Hey. What’s up, guys? Ted here from the A Team going over peaking. So peaking is a focus-assisting function that appears on most monitors. So, here on the V-Screen VS-3, to open up peaking all you gotta do is hit the menu button, head over to assist functions, go to peak and you have three different modes here. You’ve got high, low and highlight.

Colored lines

So, let’s start with high. So, the first thing you’ll notice when you turn on peaking is that colored lines will wrap anything that’s a sharp edge. These colored lines will show you exactly what’s in focus. So, you can see here, right now, I’ve got the front camera. There’s red lines around the ring showing that’s in focus on a sharp edge. And if I pull that focus back, you can see the lines disappear, but they reappear on this back camera. So, now this back camera is in focus. The point of peaking is that you no longer have to just eyeball your focus anymore. Now, you actually have a function that’s using real camera data to tell you if you’re in focus or not.

High and Low Settings

So, that now we know how peaking works, let’s go back to those three different settings. So, if we go to the menu, go to peaking, our first menu is high. So, if you’re peaking is set to high, that means that the function is looking for a very wide range of micro-contrast and details for it to outline. Now, in the contrast if you set your peaking too low, that means that your peaking is not using as wide of a range and it’s therefore only using very, very sharp details to be able to outline.

As a general rule of thumb you want to set your focus peaking to low, which means it’s using a low sensitivity , and it means that the range of micro-details and contrast that it’s looking for is much, much smaller. So, in general, low tends to be more precise. However, if you’re set to low and you’re having trouble seeing those lines, or maybe something looks like it should be in focus but those lines still haven’t appeared, try turning on high because it will widen the range of micro-contrast that’s it’s looking for. And it’ll be a little bit easier to see your focus.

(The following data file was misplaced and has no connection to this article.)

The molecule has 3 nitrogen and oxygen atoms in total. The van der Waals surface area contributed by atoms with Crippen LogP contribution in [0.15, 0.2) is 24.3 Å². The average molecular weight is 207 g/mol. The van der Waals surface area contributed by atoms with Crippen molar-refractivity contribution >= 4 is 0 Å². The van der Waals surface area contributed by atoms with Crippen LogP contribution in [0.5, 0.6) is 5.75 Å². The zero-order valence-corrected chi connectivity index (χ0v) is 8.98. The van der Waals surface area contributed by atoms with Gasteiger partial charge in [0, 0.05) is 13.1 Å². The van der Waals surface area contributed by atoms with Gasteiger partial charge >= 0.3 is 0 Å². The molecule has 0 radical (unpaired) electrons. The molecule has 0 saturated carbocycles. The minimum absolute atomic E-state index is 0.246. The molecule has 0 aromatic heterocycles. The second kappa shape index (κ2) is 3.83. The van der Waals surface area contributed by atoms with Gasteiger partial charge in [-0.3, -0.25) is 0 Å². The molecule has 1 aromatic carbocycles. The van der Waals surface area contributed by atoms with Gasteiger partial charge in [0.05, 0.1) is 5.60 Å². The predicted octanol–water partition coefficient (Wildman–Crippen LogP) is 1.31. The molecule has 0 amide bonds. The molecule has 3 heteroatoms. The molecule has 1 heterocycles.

Now, the last function of peaking is actually called highlight. Now, what you’re actually gonna find if you turn on the highlight, is that your image is actually gonna change to a little bit of a darker more contrasty image. Now, this is important because when an image is a little more contrasty, it’s actually easier to see the hard edges and lines. Sometimes, when you’re trying to pull focus and you have either a fuzzy texture or it’s a little bit bright, it can be difficult to find your edges. So, turning on highlight will basically just lower the brightness and increase your contrast, so it’s easier to be able to see your edges and pull focus manually.

Now, the last part of peaking is that you can actually change the color of the outlines that go on the edges of your picture. So, for instance, if I’m shooting in, say, a meadow that’s green, it would be pretty difficult to see a green line on my picture. So, if I hit menu, go to assistant functions and change peak color, I can change that line to any of four different colors. Now, I can change, say, red. So, if I’m in that green meadow, it’ll be really, really easy to see those lines.

So, there you go. That’s everything you need to know about peaking. If you have any questions or a tutorial that you wanna hear about, be sure to leave it in the comments below. Make sure to like our Facebook, subscribe to our YouTube and we’ll see you next time. Happy shooting.

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